A re-examination of choking in sport

Denise M. Hill*, Sheldon Hanton, Scott Fleming, Nic Matthews

*Corresponding author for this work

Research output: Contribution to journalArticlepeer-review


The purpose of this study was to re-examine choking in sport. Using a grounded theory approach (Glaser &Strauss, 1967), qualitative data were gathered from four "experts" of applied sport psychology, who had published within the stress and anxiety literature, and worked extensively with athletes who had performed in highly stressful situations. The experts perceived that the contemporary definitions of choking in sport fail to reflect fully the experiences of "chokers", and created a more detailed definition in response. They considered the choking process to consist of a stress response that culminates in a significant drop in performance - a choke, which psychologically damages the performer. It was also suggested that the choking process and its consequences were moderated by individual differences and type of sport. Accordingly, they recommended interventions that may alleviate choking and, importantly, generated characteristics that can be used to identify a choker. Such findings offer an extended understanding of choking in sport and provide a framework for future ecologically valid research.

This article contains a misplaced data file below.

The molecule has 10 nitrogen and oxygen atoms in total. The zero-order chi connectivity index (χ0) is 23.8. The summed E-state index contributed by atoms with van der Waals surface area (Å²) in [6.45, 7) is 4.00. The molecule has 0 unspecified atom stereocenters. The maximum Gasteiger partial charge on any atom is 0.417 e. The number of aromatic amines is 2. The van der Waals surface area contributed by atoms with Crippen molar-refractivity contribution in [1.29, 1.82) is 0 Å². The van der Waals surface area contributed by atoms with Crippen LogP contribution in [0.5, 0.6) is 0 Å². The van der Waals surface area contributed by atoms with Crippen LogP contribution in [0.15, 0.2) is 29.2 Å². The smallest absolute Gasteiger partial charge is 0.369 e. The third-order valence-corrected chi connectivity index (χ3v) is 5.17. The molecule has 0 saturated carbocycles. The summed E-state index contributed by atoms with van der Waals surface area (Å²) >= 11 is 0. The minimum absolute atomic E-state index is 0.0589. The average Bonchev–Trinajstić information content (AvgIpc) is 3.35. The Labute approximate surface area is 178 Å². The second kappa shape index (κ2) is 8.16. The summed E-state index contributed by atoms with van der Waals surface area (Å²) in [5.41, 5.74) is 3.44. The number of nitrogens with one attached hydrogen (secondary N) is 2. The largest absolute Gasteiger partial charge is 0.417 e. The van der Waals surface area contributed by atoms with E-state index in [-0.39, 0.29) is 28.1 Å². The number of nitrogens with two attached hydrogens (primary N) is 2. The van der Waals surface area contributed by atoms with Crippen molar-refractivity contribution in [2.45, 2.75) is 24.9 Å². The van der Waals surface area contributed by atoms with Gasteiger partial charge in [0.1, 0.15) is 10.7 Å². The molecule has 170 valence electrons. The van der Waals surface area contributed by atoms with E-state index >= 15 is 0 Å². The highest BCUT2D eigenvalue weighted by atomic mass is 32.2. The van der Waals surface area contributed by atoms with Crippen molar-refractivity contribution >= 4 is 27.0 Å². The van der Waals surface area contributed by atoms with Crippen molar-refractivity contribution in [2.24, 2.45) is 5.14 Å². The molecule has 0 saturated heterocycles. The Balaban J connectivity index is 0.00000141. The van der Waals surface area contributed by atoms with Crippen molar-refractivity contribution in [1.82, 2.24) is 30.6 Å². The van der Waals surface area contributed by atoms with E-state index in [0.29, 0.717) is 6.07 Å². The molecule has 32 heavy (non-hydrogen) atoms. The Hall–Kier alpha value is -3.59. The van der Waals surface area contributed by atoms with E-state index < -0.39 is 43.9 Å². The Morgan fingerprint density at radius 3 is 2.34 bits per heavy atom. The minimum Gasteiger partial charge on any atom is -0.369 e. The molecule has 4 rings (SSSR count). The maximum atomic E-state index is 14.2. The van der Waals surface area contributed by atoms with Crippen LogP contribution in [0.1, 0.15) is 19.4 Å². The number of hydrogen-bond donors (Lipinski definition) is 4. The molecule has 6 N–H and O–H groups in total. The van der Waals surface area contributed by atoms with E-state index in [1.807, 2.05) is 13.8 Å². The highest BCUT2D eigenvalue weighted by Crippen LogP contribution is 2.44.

Original languageEnglish
Pages (from-to)203-212
Number of pages10
JournalEuropean Journal of Sport Science
Issue number4
Early online date19 May 2009
Publication statusPublished - 1 Oct 2009
Externally publishedYes


  • grounded theory
  • paradoxical performance
  • pressure
  • stress


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